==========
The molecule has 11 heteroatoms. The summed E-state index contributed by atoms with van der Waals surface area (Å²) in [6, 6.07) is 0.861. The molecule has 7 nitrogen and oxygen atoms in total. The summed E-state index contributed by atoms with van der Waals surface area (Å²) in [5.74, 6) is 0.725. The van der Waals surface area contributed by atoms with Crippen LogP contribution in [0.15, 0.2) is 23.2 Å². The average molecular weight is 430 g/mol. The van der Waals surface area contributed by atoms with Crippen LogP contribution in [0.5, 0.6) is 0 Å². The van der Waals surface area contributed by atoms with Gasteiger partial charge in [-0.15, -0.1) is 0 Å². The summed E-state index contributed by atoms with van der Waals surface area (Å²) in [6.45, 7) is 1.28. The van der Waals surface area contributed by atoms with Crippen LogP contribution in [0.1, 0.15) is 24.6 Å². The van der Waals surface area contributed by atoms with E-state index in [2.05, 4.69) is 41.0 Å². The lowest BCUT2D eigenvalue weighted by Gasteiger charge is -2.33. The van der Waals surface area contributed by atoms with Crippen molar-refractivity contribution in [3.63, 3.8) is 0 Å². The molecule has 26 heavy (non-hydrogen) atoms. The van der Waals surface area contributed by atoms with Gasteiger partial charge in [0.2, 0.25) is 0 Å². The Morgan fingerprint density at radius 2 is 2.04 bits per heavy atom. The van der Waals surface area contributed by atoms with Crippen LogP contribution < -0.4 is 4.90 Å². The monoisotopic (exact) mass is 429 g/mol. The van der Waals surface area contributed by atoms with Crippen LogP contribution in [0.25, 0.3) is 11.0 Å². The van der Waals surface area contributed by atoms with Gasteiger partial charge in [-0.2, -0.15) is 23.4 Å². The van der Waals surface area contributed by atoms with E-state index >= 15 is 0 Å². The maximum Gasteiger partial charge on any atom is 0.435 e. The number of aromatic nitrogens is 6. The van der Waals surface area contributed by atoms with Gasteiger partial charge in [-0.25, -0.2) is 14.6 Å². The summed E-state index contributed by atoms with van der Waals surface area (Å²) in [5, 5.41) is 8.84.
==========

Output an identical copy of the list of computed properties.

The molecule has 11 heteroatoms. The summed E-state index contributed by atoms with van der Waals surface area (Å²) in [6, 6.07) is 0.861. The molecule has 7 nitrogen and oxygen atoms in total. The summed E-state index contributed by atoms with van der Waals surface area (Å²) in [5.74, 6) is 0.725. The van der Waals surface area contributed by atoms with Crippen LogP contribution in [0.15, 0.2) is 23.2 Å². The average molecular weight is 430 g/mol. The van der Waals surface area contributed by atoms with Crippen LogP contribution in [0.5, 0.6) is 0 Å². The van der Waals surface area contributed by atoms with Gasteiger partial charge in [-0.15, -0.1) is 0 Å². The summed E-state index contributed by atoms with van der Waals surface area (Å²) in [6.45, 7) is 1.28. The van der Waals surface area contributed by atoms with Crippen LogP contribution in [0.1, 0.15) is 24.6 Å². The van der Waals surface area contributed by atoms with E-state index in [2.05, 4.69) is 41.0 Å². The lowest BCUT2D eigenvalue weighted by Gasteiger charge is -2.33. The van der Waals surface area contributed by atoms with Crippen molar-refractivity contribution in [3.63, 3.8) is 0 Å². The molecule has 26 heavy (non-hydrogen) atoms. The van der Waals surface area contributed by atoms with Gasteiger partial charge in [0.2, 0.25) is 0 Å². The Morgan fingerprint density at radius 2 is 2.04 bits per heavy atom. The van der Waals surface area contributed by atoms with Crippen LogP contribution < -0.4 is 4.90 Å². The monoisotopic (exact) mass is 429 g/mol. The van der Waals surface area contributed by atoms with Crippen LogP contribution in [0.25, 0.3) is 11.0 Å². The van der Waals surface area contributed by atoms with Gasteiger partial charge in [-0.2, -0.15) is 23.4 Å². The van der Waals surface area contributed by atoms with E-state index >= 15 is 0 Å². The maximum Gasteiger partial charge on any atom is 0.435 e. The number of aromatic nitrogens is 6. The van der Waals surface area contributed by atoms with Gasteiger partial charge in [-0.25, -0.2) is 14.6 Å². The summed E-state index contributed by atoms with van der Waals surface area (Å²) in [5, 5.41) is 8.84.